Plan now for the all new, all electric kitchen!

Detail of advertisement from 'Woman' magazine, February 5th 1945. Meroogal collection_Sydney Living Museums

I’ve been spending time at Meroogal lately as we wrestle with the collection stocktake. This magazine cutting certainly caught our attention!

Wife… or housewife?

Wife or housewife? Advertisement from ‘Woman’ magazine, February 5th 1945. Meroogal collection, Sydney Living Museums.

We’ve talked before about the acquisition of 20th century appliances, culminating in the story of the electric refrigerator at Meroogal. That post came about from the last full stock-take, back in 2013, so today I’ve come full circle. Back then I wrote:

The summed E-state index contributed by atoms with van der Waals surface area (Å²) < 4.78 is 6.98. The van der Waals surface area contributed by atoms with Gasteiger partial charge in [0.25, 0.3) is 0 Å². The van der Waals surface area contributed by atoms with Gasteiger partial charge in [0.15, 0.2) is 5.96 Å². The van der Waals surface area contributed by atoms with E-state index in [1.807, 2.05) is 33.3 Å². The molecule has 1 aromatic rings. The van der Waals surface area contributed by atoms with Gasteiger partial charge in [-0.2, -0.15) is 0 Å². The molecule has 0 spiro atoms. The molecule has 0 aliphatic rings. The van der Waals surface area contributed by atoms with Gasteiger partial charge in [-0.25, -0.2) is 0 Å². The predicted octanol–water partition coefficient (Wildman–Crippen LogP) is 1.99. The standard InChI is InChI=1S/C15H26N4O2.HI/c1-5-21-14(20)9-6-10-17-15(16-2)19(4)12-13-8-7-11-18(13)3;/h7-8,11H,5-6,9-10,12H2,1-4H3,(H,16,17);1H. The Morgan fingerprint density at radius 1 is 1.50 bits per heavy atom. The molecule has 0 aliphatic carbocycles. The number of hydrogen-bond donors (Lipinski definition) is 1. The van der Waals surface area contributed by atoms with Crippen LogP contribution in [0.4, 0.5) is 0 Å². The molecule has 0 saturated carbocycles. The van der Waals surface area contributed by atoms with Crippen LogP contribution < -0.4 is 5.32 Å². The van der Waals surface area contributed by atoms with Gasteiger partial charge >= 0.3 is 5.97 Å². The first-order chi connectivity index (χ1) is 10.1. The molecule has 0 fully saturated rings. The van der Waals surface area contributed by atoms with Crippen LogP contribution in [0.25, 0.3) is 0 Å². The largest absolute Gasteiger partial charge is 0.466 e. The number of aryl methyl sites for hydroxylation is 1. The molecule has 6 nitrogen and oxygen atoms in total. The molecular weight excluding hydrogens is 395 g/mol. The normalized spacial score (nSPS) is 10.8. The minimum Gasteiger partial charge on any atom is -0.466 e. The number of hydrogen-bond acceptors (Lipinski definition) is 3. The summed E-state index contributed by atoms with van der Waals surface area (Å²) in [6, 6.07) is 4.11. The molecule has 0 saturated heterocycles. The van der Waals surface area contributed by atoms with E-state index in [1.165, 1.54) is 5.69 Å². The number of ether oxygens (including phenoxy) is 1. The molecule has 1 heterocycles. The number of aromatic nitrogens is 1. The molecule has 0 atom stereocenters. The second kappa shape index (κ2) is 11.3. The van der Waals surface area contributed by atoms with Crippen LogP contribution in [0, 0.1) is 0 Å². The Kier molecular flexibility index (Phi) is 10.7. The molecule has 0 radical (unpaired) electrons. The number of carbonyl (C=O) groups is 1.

A collection like this is a bit of a perilous trap for a curator, and you can easily find yourself distracted for way too long. Like I did, following a literal paper trail and pretending all the while I was absorbed in accession codes…

At Meroogal the physical evidence of each generation is not just in furniture, textiles and artworks. It’s in the very obvious introduction to a late Victorian house of gas, piped water and electricity, and how these services were accommodated.  Electricity cables are attached directly to ceilings, power points are in unusual positions and, my favourite, a bedside light in an upstairs  bedroom is wired to a ceiling fitting.

Now with ample socket outlets!